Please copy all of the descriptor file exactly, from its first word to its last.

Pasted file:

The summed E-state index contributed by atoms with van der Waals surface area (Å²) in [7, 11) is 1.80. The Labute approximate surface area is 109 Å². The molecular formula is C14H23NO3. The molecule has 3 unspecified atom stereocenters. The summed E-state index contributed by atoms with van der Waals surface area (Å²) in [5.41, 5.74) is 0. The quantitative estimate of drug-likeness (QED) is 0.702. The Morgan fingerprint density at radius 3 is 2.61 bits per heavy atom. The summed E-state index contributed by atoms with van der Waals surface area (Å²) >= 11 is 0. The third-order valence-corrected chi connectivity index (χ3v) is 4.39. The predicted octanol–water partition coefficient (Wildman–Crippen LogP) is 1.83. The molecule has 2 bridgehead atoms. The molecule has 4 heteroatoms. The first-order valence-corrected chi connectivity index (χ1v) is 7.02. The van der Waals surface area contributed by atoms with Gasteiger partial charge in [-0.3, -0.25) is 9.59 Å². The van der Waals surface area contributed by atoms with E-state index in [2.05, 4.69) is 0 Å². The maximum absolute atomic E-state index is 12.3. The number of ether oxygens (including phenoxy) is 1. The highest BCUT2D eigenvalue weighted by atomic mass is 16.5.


The summed E-state index contributed by atoms with van der Waals surface area (Å²) in [7, 11) is 1.80. The Labute approximate surface area is 109 Å². The molecular formula is C14H23NO3. The molecule has 3 unspecified atom stereocenters. The summed E-state index contributed by atoms with van der Waals surface area (Å²) in [5.41, 5.74) is 0. The quantitative estimate of drug-likeness (QED) is 0.702. The Morgan fingerprint density at radius 3 is 2.61 bits per heavy atom. The summed E-state index contributed by atoms with van der Waals surface area (Å²) >= 11 is 0. The third-order valence-corrected chi connectivity index (χ3v) is 4.39. The predicted octanol–water partition coefficient (Wildman–Crippen LogP) is 1.83. The molecule has 2 bridgehead atoms. The molecule has 4 heteroatoms. The first-order valence-corrected chi connectivity index (χ1v) is 7.02. The van der Waals surface area contributed by atoms with Gasteiger partial charge in [-0.3, -0.25) is 9.59 Å². The van der Waals surface area contributed by atoms with E-state index in [2.05, 4.69) is 0 Å². The maximum absolute atomic E-state index is 12.3. The number of ether oxygens (including phenoxy) is 1. The highest BCUT2D eigenvalue weighted by atomic mass is 16.5.